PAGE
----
Optical fibres and waveguides have become vital components in communication systems ranging from on-chip interconnects in datacentres, to trans-oceanic submarine communication cables. Typically, they are designed in a trial-and-error manner and the objective of this thesis was to investigate their inverse design using a method known as inverse-scattering. In contrast to methods of design optimisation where an initial refractive form of index profile of some kind must be chosen, inverse-scattering makes no such assumptions other than that of which modes are carried by the structure and what their respective propagation constants are.

Initially, the control over group-velocity dispersion in a single-mode planar waveguide with fixed propagation constant was investigated by considering the form of the transverse reflection response by which the modal properties of the waveguide may be specified, as discussed in the literature. It was demonstrated that common features of dispersion-engineered waveguides were obtained corroborating their use in the existing literature and further understanding of these features was developed.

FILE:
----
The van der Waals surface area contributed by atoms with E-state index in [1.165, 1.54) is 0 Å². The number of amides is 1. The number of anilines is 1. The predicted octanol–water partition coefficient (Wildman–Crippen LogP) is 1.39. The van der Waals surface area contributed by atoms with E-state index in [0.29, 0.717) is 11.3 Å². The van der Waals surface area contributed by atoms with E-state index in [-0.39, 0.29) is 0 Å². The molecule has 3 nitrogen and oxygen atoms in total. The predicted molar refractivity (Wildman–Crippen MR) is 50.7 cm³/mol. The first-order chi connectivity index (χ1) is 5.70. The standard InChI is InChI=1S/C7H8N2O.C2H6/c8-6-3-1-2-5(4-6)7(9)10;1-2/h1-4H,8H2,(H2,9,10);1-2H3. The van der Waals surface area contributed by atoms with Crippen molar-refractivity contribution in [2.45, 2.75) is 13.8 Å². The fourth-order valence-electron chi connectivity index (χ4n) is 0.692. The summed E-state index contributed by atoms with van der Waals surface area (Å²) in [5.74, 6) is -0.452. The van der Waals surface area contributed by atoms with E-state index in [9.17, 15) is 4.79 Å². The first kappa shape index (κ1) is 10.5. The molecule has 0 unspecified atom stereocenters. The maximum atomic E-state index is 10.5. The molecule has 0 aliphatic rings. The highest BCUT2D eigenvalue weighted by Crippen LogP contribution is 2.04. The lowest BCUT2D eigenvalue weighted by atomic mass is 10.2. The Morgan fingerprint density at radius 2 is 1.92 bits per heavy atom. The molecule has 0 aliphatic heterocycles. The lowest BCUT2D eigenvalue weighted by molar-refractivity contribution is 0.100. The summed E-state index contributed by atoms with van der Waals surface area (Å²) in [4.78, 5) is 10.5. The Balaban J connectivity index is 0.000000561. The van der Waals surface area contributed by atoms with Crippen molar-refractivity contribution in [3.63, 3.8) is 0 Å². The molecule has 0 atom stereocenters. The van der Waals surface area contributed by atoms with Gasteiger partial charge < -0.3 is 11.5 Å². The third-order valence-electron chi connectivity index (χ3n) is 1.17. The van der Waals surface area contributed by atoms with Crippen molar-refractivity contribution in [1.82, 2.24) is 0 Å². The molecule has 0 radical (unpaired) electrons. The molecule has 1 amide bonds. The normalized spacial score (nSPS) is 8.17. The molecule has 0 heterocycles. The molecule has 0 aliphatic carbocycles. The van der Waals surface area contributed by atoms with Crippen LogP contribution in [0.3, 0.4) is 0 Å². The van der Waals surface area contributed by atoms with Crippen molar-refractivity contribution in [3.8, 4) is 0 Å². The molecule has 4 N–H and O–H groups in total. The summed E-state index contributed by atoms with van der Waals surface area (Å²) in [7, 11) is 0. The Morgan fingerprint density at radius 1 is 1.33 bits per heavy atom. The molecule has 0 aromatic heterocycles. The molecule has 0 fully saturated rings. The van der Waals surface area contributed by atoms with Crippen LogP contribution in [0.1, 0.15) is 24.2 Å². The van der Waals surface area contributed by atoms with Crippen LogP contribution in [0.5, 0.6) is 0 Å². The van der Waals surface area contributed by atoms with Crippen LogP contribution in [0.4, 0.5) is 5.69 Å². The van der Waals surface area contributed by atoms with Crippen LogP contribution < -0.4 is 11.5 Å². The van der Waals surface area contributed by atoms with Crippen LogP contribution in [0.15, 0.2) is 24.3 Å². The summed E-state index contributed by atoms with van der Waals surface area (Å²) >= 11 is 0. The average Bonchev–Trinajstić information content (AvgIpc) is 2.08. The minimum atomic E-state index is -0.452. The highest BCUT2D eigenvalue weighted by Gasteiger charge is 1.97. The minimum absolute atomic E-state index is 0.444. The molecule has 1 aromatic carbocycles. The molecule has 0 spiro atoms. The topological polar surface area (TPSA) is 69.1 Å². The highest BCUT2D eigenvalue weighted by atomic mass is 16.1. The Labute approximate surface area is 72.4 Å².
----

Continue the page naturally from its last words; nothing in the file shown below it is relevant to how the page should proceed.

Extending the study to multimode planar waveguides through the application of an inverse-scattering method rooted in the quantum mechanical community, the properties of multiple guided modes, such as their group-velocities and modal gain were controlled. The realisation that both gain and loss are required in a refractive index profile to have exact equalisation of modal gain across multiple modes was novel and differed from existing approaches using genetic algorithms. In addition to this, the design of waveguide couplers by which power can be transferred from one waveguide to another was considered by an approach differing from that of the increasingly popular supersymmetric (SUSY) approach in the literature.